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Chaucer has painted an utterly charming and elegant portrait of the Prioress. She is named Eglentyne or Sweetbriar. She has a broad forehead, perfect nose, blue-gray eyes, and thin red lips. Her smile is simple and coy. Her appearance conforms to the contemporary ideal of a beauty. She only swears by ‘St. Loy’ which is to say that she hardly swears at all. She sings the divine service very well with a pleasant nasal intonation and can speak French elegantly. She is obviously a lady who has not forgotten her past of extravagance and fine living. She strives to imitate courtly manners which is evident in her precise table manners where she even takes care not to wet her fingers too deeply in sauce. Her tender heart runs over with pity at the sight of dead or bleeding mice caught in a trap. She is fond of animals and feeds her three dogs with roasted meat and expensive fine bread. Chaucer criticizes the Prioress by praising her very faults. The Prioress’s kindness to her pet dogs is seen as a weakness. Her charity should extend towards needy people rather than animals. Moreover in the medieval world animals were not thought to possess souls and were as such outside the scheme of salvation. As a nun she cannot strictly follow the rules of simplicity and poverty. This is seen in her love of jewelry as she possesses a red-coral rosary and an elegant gold brooch with the vague motto ‘Amor vincit Omnia’ i.e. love conquers all. Keeping her ecclesiastical background in mind the inscription should rather have been ‘Amor Dei’, i.e. concerned with divine love instead of worldly profane love. She is elegantly dressed in a cloak and her wimple is neatly pleated. Thus Chaucer combines strokes of irony with unconcealed appreciation in his presentation of the gentle, demure, aristocratic and worldly Prioress.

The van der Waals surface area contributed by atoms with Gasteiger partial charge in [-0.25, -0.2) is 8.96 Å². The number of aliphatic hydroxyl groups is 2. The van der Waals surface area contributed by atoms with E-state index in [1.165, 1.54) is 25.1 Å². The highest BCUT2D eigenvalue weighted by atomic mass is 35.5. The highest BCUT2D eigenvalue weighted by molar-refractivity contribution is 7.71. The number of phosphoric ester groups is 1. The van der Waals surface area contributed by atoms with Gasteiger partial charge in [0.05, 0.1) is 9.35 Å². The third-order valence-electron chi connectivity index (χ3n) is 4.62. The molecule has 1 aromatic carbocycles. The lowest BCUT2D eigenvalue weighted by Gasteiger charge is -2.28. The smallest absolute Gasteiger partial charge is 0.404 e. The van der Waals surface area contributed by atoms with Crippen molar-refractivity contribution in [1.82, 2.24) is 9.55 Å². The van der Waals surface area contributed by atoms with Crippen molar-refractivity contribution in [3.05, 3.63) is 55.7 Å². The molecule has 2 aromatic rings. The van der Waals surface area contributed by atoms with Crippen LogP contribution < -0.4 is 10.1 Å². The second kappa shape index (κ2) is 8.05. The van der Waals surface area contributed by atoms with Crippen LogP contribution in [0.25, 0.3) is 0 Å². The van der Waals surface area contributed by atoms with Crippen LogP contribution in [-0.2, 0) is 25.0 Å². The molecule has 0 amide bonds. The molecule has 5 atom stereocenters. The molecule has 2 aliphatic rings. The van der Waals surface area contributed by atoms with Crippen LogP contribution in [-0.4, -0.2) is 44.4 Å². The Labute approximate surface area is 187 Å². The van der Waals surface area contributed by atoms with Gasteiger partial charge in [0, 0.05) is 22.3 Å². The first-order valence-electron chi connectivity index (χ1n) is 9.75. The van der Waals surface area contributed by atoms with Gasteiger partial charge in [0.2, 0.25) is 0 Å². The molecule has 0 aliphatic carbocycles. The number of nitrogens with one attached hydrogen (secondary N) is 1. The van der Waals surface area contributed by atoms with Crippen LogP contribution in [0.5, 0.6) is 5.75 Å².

Chaucer presents a corrupt Monk who loves the good life and finds more pleasure in hunting than studying in the cloister. The Monk’s weakness for good food and expensive clothing and his love for hunting violate the monastic vows of poverty and simplicity. He is riding a sleek berry brown horse on his way to Canterbury. The bells attached to his horse’s bridle tinkle pleasantly with the wind. Chaucer ironically pronounces that the Monk is perfectly suitable for the office of abbot. The Monk, Daun Piers, is an outrider; i.e. he takes care of the monastery’s estates. He spends more time outside his cloister than he should. He does not care at all about the rules laid down by St. Benedict and bears no guilt about the fact that he rides out instead of devoting himself to his monastic duties. Chaucer ironically agrees with the Monk’s point of view and innocently asks why should the Monk make himself mad by pouring over a book in a cloister. The Monk’s pleasure in hunting is a fitting object of satire. In the Middle Ages Monks who took delight in hunting were severely condemned by the reformers. In fact hunting itself was considered an immoral activity. Chaucer’s Monk is a perfect hunter and one who takes extreme interest and pleasure in tracking and hunting wild rabbits. He thus keeps fine horses and well bred hunting hounds in his stable. The Monk is a worshipper of materialism. The sleeves of his coat are trimmed with the finest gray fur in the land. His hood is fastened under his chin with an exquisite gold love knot. His boots are supple and expensive. His bald - head and face shine radiantly as if anointed with oil. His large eyes roll in his head and gleam like a furnace under a cauldron. He is healthy and well fed and loves to eat a plump roasted swan. Chaucer ironically concludes that the Monk is certainly a "fair prelat". Chaucer’s subtle ironic portraiture of the ‘manly’ Monk and repeated approbation of the Monk’s abilities only arouses the reader’s derision.